You may be watching this and hearing all the things that I'm thankful for and saying "Oh that's great you know it's Thanksgiving we love to practice thankfulness!" but, I would encourage you to continue to practice gratitude elsewhere within your life. As a financial life planner part of the 'life planning' part of what I do is helping people understand the good things in their life and getting more of those good things. So, identifying what those good things are is a big part of that. Do you really love the relationships that you have? The place that you live in? The little things that you get to do each day? Your routines? All of those things are on some level important to you... and so be thankful for them. Write down those things from time to time. Whether you want to keep a journal of things you're thankful for or maybe don't, but there are a whole list of reasons, quotes, and things related to gratitude that demonstrate that having gratitude on a day-to-day basis is a good way to make sure that your life is more enjoyable and more beneficial to others. So, practice it. Think about the things that have made a difference in your life and be happy that you had them.

Happy Thanksgiving! Thanks so much for watching this video! I hope you enjoyed it and if you did please make sure to like, comment, subscribe, and interact with the video in any way that you want. Then make sure to find your way over to our website at openworldfp.com. There you can find the blog which features all the videos that I've produced, but then it also has a transcript of all those videos. Thanks so much and have a wonderful day!

Difficult Family Conversations

Transcript:

What's up Internet? My name is Ian Bloom. Welcome to Nerd Finance! I'm your resident financial life planner and huge nerd!

In today's video, we are going to go back a little bit. At the beginning of the month I talked about running your household like a kingdom if you're going to be hosting. Well, there's some trouble in the kingdom because this video is on those difficult family conversations that can only possibly take place during the holidays. Whether it's politics, religion, or some other thing that's very near and dear to you, you may feel a lot of emotion around this time of year. So, here's a couple of quick tips to help you navigate that emotion.

Rule number one for difficult conversations around the family dinner table is very simple - if you raise your voice, you lose. This may seem counterproductive, because you want your point to be heard over all the chatter and discussion, but just know that anytime you get angry your points become less coherent. You'll speak less intelligently and you're less likely to get your point across in a way that doesn't offend anybody else at the table. If you're offended by something somebody else says that doesn't necessarily mean that you want to be offending the entire dinner table or making a scene.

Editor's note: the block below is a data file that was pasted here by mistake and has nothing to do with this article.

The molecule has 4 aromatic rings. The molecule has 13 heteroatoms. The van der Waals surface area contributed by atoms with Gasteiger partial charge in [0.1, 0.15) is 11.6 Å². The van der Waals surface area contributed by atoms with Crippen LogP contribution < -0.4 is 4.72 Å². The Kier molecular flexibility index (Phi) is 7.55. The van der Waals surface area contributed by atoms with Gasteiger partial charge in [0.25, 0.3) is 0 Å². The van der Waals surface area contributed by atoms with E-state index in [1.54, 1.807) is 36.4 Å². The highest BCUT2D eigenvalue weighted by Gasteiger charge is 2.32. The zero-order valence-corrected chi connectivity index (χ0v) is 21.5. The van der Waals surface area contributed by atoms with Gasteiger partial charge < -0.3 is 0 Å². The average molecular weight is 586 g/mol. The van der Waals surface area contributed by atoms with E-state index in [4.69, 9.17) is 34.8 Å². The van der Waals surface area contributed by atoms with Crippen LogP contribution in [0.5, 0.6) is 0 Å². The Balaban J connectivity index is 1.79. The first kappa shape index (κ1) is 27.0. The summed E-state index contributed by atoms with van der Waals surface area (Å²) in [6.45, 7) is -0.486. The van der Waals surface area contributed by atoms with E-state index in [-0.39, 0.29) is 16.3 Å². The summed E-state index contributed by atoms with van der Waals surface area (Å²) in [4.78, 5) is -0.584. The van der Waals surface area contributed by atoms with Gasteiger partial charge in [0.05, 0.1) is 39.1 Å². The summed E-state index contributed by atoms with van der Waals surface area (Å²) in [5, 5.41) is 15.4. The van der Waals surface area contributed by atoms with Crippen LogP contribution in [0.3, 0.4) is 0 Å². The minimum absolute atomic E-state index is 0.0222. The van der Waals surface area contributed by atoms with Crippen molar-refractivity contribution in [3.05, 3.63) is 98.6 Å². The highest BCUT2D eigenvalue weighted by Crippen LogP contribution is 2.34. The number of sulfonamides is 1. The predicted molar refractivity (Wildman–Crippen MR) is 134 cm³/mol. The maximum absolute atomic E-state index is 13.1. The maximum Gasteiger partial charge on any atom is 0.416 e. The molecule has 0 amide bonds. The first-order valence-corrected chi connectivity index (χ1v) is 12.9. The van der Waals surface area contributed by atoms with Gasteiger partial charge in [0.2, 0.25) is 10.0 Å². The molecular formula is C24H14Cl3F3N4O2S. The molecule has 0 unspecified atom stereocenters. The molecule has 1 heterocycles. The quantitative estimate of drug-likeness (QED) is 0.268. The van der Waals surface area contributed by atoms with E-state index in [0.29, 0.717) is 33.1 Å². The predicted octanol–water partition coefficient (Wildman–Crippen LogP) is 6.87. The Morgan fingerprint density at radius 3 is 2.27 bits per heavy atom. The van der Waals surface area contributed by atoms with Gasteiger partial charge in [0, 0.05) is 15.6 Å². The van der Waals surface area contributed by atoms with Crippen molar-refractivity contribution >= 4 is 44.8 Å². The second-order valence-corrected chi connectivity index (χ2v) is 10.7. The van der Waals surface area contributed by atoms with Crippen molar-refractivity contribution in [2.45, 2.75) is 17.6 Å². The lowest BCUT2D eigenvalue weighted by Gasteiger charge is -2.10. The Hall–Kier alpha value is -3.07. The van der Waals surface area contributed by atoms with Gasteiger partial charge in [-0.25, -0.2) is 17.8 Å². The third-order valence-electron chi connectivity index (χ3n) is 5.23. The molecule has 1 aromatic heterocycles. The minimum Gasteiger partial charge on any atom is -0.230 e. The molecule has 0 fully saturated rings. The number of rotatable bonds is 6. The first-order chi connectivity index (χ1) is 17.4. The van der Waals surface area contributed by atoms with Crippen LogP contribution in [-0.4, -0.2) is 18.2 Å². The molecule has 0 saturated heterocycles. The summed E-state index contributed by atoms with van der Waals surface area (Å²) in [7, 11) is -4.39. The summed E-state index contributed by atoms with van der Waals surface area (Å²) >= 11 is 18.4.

The second rule of navigating difficult conversations with family is - listen for the pain. If someone is talking about a contentious topic, whether that be religion politics or something else, with a lot of emotion behind it there's probably a story behind their belief. Beliefs often come from a place of having an either extremely negative or an extremely positive experience. Often around politics, religion, or something similar there is a lot of pain there, so listen for it and identify it. If you can identify the pain in someone else's subject matter you make it a lot easier to proceed in the conversation without offending them, making the conversation snowball out of control, thereby leaving everybody feeling like the conversation went very, very wrong. So listen for that, it's there... trust me.

Rule number three of navigating difficult family conversations is - acknowledge the other person's viewpoint and get yours across in the same sentence, without diminishing either. You can have a contrary belief to somebody else at the table. I've never heard of anybody who had a family dinner table conversation around the holidays and completely changed their worldview based on it. So, I know that in some cases the views that are being expressed there are outdated or maybe so contrary to yours that it actually offends you, but keep in mind that you know shooting down somebody else's viewpoint is less likely to get them to change it. State yours in a positive way, state theirs in the best way that you can acknowledge it, and move past it, There's really not a whole lot that you're going to gain from a true argument at the dinner table.

This isn't really a rule, but always remember that you have the right to dismiss yourself. Whether that means going to take a bathroom break until the conversation is finished or just getting up from the dinner table to clean your plate.

Wrapping up this topic, these are the three simple rules for navigating family dinner table conversations, and these difficult family conversations wherever they happen around the holidays. They're not always that simple when you're in the heat of the moment, so just remember to take a deep breath and acknowledge that if it's some sort of bigotry or bias you are allowed to just walk away.

Thanks so much for watching this video! I hope you enjoyed it and if you did please make sure to like, comment, subscribe, and interact with the video in any way that you want. Then make sure to find your way over to our website at openworldfp.com. There you can find the blog, which much like this youtube channel features all the videos that I produce, but then it also has a transcript of all those videos. Thanks so much and have a wonderful day!